In this episode, we discuss the Court’s cert grant in two consolidated cases on the ministerial exception: St. James Church v. Biel and Our Lady of Guadalupe School v. Morrissey-Berru. The cases will require the Court to clarify the definition of “minister,” a question the Court left open six years ago in Hosanna-Tabor. Center Co-Directors Marc DeGirolami and Mark Movsesian ask whether the Court will adopt a narrow or broad definition of “minister”; what practical consequences would follow from either approach; and how the Court’s decision will reflect deeper disagreements about the value of religious institutions in American life.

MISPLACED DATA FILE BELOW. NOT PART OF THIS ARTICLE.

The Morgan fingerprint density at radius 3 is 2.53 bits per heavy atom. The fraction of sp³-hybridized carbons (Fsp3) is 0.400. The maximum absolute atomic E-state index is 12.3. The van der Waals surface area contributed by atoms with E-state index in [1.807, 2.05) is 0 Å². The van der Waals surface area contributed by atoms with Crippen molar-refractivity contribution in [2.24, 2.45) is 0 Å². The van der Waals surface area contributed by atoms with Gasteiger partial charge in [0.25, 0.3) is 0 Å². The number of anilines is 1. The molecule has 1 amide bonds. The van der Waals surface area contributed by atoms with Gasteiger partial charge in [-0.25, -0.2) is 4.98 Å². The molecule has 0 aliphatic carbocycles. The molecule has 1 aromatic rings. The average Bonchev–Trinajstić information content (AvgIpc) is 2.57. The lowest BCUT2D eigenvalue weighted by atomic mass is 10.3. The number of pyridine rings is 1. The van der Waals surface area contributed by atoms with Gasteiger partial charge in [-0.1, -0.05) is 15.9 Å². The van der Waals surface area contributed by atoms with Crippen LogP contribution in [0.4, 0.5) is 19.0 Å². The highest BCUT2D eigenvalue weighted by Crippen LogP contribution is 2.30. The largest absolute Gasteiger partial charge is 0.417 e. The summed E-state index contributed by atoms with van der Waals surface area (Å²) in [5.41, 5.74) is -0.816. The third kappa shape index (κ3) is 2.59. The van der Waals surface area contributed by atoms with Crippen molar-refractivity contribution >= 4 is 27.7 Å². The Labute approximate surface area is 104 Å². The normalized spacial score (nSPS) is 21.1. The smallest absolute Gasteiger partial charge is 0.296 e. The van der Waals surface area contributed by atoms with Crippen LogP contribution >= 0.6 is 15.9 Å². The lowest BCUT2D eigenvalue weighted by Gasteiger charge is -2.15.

In this podcast, we discuss the Second Circuit opinion in Tanzin v. Tanvir, the Supreme Court’s second law-and-religion case this term, about whether the Religious Freedom Restoration Act contemplates liability for individual federal officers. Along the way, we consider some of the divided cultural backdrop against which this somewhat technical question will be decided. Listen in on our final podcast of 2019!
In this episode, we discuss recent court rulings in favor of wedding vendors who decline, from religious conviction, to provide services for same-sex weddings. After years of losing such cases, vendors like Joanna Duka and Breanna Koski of Phoenix’s Brush & Nib Studio (above) have won notable victories in the lower courts. We ask whether these victories reflect the changing membership of the judiciary–especially given the new Trump appointees to the federal appeals courts–and how the Supreme Court is likely to respond to them. Listen in!